Each year, the History Council of Victoria presents a public lecture that shares fresh thinking and new evidence on an historical topic.
Details of the 2018 Lecture will be announced on this page when available; click here to find out about the HCV's lectures from 2004 to 2016.
Here is a sound recording of the 2017 Annual Lecture, 'The Craft of History in the Age of Fake News', presented on Tuesday 5 September 2017 by Professor Tom Griffiths AO FAHA of the Australian National University.
LISTEN NOW! If you missed the event, or want to hear the lecture again, you can listen to it via this link:
The 2017 Annual Lecture was hosted in partnership with the School of Historical and Philosophical Studies at the University of Melbourne. Professor Griffiths was awarded the University's 2017 Ernest Scott Prize for his book The Art of Time Travel: Historians and Their Craft (Black Inc. 2016). The Ernest Scott Prize is awarded annually for the most distinguished contribution to the history of Australia or New Zealand, or the history of colonisation.
Professor Griffiths' lecture was both the Ernest Scott Prize lecture and the HCV's Annual Lecture.
Abstract: What is the prospect of history in the age of ‘alternative facts’? Historians have always been important in civil society – we are the great storytellers! But we are also the storytellers who, when the chips are down, are prepared to do the hard work to try to distinguish between truth and lies, between good history and fake news, between facts and their alternatives. We seem to be entering a time when a substantial proportion of people have lost faith in our ability to discern and agree upon a past reality, who don’t even know how one might go about such a task, who don’t understand what might constitute ‘evidence’ or what ‘context’ means. We seem to have lost faith in expertise and even any sense of what it might be based upon. The digital age has levelled and equalised sources and the internet has become a mire of undifferentiated information and opinion. This is a time when anything goes, and when the noisiest prevail. The need for history – for scholarly, balanced, self-critical history – has never been greater.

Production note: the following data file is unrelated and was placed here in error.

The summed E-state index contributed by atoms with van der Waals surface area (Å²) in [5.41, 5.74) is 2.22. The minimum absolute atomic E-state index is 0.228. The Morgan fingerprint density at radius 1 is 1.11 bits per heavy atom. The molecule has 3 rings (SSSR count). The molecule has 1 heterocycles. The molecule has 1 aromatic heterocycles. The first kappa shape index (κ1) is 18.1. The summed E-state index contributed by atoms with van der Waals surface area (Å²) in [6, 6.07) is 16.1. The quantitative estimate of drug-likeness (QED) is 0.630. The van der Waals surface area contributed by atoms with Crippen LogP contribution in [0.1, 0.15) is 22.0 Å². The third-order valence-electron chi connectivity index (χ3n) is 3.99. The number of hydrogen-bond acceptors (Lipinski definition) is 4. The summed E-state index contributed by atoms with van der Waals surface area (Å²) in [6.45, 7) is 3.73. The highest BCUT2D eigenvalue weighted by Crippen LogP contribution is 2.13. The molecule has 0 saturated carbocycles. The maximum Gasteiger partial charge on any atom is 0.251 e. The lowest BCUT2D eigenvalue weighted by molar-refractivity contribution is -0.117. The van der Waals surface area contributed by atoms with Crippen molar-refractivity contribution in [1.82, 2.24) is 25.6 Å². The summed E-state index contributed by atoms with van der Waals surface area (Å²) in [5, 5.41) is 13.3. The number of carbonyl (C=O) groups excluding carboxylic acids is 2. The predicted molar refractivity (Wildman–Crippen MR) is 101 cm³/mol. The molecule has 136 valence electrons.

Presenter: Tom Griffiths AO FAHA is an historian whose books and essays have won prizes in history, science, literature, politics and journalism including the Douglas Stewart Prize, the Eureka Science Book Prize, the Ernest Scott Prize and the Prime Minister’s Prize for Australian History. He is the author of Hunters and Collectors (1996), Forests of Ash: An Environmental History (2001), Slicing the Silence: Voyaging to Antarctica (2007) and The Art of Time Travel: Historians and their Craft (2016). He is the W K Hancock Professor of History and Director of the Centre for Environmental History at the Australian National University.
Click here to read about the previous lectures presented by the History Council of Victoria.